Poached eggs are more popular than ever, showing up atop all sorts of dishes in all sorts of restaurants, from diners to fine dining. Social media is full of appealing shots in which a fork slips inside the egg, releasing a rivulet of warm, silky yolk. Too bad they’re a pain to make, because there’s nothing like a poached egg. Or is there? Behold, baked eggs to the rescue.
Poaching eggs – even just one– isn’t easy for most of us, no matter how skilled we are with other types of egg cookery. The white can trail off into the simmering water, the yolk can break, and a waterlogged egg can turn a plate into a puddle.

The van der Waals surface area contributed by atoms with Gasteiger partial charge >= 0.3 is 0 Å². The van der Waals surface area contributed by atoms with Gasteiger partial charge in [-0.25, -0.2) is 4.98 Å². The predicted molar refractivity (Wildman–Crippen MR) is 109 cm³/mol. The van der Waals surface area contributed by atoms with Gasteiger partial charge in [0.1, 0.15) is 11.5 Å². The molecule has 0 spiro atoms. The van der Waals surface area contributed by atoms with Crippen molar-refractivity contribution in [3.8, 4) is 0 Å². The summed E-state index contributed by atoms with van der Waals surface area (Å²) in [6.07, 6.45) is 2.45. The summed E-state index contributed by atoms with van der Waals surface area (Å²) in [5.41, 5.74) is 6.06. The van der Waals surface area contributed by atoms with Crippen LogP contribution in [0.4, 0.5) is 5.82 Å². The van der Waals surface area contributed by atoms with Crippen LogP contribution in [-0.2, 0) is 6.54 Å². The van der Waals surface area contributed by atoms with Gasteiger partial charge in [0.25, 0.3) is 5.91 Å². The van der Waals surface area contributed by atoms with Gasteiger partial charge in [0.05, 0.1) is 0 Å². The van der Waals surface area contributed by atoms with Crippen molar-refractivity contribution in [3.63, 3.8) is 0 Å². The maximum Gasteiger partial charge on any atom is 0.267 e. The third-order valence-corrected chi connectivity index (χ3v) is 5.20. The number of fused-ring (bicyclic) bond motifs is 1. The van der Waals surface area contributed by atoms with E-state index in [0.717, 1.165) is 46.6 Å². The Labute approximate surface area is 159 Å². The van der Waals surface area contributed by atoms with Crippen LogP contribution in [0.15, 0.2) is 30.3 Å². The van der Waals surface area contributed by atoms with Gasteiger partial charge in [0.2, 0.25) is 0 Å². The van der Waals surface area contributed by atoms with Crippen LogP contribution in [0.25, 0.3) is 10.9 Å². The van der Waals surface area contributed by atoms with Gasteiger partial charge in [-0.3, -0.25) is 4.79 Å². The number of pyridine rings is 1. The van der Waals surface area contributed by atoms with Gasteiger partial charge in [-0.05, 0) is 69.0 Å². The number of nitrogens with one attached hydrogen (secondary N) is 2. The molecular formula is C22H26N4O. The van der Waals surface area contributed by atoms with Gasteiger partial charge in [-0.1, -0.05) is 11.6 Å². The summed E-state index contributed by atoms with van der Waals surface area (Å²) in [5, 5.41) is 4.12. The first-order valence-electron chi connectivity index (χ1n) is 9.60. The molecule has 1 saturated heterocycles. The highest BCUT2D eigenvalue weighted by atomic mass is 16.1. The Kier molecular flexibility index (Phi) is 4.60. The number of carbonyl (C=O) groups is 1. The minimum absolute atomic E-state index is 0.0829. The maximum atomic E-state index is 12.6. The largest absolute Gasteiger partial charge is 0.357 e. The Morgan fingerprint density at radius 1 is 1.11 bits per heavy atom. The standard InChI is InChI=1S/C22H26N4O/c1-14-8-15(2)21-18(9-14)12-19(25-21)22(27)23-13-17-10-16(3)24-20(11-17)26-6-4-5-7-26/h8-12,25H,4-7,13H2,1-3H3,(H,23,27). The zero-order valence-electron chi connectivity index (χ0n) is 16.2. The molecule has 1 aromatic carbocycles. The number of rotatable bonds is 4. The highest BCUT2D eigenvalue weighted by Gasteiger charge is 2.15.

In contrast, baked eggs are easy, especially when we need a batch of eggs that are ready to serve at the same time with uniform doneness. Depending on the cooking time, the yolks can be as runny or firm as you like, and the whites will always stay dry.
More from Southern Living
WATCH: Secrets To Poaching Eggs
Many baked egg recipes call for cracking each egg into its own small ramekin or custard cup, which means you can bake exactly the number you need. However, you can use a muffin tin in a pinch. Just make sure the muffin cups aren’t too large and fill any unused cups with water so that the pan won’t warp. No matter the vessel, butter or grease it well for easy release.